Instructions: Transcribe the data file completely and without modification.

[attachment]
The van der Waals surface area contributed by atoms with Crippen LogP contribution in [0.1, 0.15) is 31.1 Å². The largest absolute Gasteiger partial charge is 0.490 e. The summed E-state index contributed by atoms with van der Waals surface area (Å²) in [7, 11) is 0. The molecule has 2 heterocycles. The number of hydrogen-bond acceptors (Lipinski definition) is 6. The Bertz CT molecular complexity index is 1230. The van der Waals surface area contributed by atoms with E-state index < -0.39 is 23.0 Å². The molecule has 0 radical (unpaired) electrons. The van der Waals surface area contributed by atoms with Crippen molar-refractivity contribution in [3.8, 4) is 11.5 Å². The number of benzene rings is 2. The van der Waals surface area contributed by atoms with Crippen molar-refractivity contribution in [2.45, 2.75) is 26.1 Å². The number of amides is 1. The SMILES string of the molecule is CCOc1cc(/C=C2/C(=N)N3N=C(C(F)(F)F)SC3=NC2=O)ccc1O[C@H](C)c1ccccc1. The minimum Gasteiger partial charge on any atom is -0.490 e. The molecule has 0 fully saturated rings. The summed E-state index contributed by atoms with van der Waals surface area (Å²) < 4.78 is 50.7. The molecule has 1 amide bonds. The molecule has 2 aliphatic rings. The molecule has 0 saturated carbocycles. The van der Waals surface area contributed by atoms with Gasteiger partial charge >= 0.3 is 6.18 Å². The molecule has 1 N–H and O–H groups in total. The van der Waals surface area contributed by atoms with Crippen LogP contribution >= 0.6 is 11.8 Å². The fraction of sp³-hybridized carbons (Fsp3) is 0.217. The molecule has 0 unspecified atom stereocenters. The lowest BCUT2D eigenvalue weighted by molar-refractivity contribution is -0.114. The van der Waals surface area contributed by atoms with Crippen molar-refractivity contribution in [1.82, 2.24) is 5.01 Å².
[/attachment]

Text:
The van der Waals surface area contributed by atoms with Crippen LogP contribution in [0.1, 0.15) is 31.1 Å². The largest absolute Gasteiger partial charge is 0.490 e. The summed E-state index contributed by atoms with van der Waals surface area (Å²) in [7, 11) is 0. The molecule has 2 heterocycles. The number of hydrogen-bond acceptors (Lipinski definition) is 6. The Bertz CT molecular complexity index is 1230. The van der Waals surface area contributed by atoms with E-state index < -0.39 is 23.0 Å². The molecule has 0 radical (unpaired) electrons. The van der Waals surface area contributed by atoms with Crippen molar-refractivity contribution in [3.8, 4) is 11.5 Å². The number of benzene rings is 2. The van der Waals surface area contributed by atoms with Crippen molar-refractivity contribution in [2.45, 2.75) is 26.1 Å². The number of amides is 1. The SMILES string of the molecule is CCOc1cc(/C=C2/C(=N)N3N=C(C(F)(F)F)SC3=NC2=O)ccc1O[C@H](C)c1ccccc1. The minimum Gasteiger partial charge on any atom is -0.490 e. The molecule has 0 fully saturated rings. The summed E-state index contributed by atoms with van der Waals surface area (Å²) < 4.78 is 50.7. The molecule has 1 amide bonds. The molecule has 2 aliphatic rings. The molecule has 0 saturated carbocycles. The van der Waals surface area contributed by atoms with Gasteiger partial charge >= 0.3 is 6.18 Å². The molecule has 1 N–H and O–H groups in total. The van der Waals surface area contributed by atoms with Crippen LogP contribution >= 0.6 is 11.8 Å². The fraction of sp³-hybridized carbons (Fsp3) is 0.217. The molecule has 0 unspecified atom stereocenters. The lowest BCUT2D eigenvalue weighted by molar-refractivity contribution is -0.114. The van der Waals surface area contributed by atoms with Crippen molar-refractivity contribution in [1.82, 2.24) is 5.01 Å².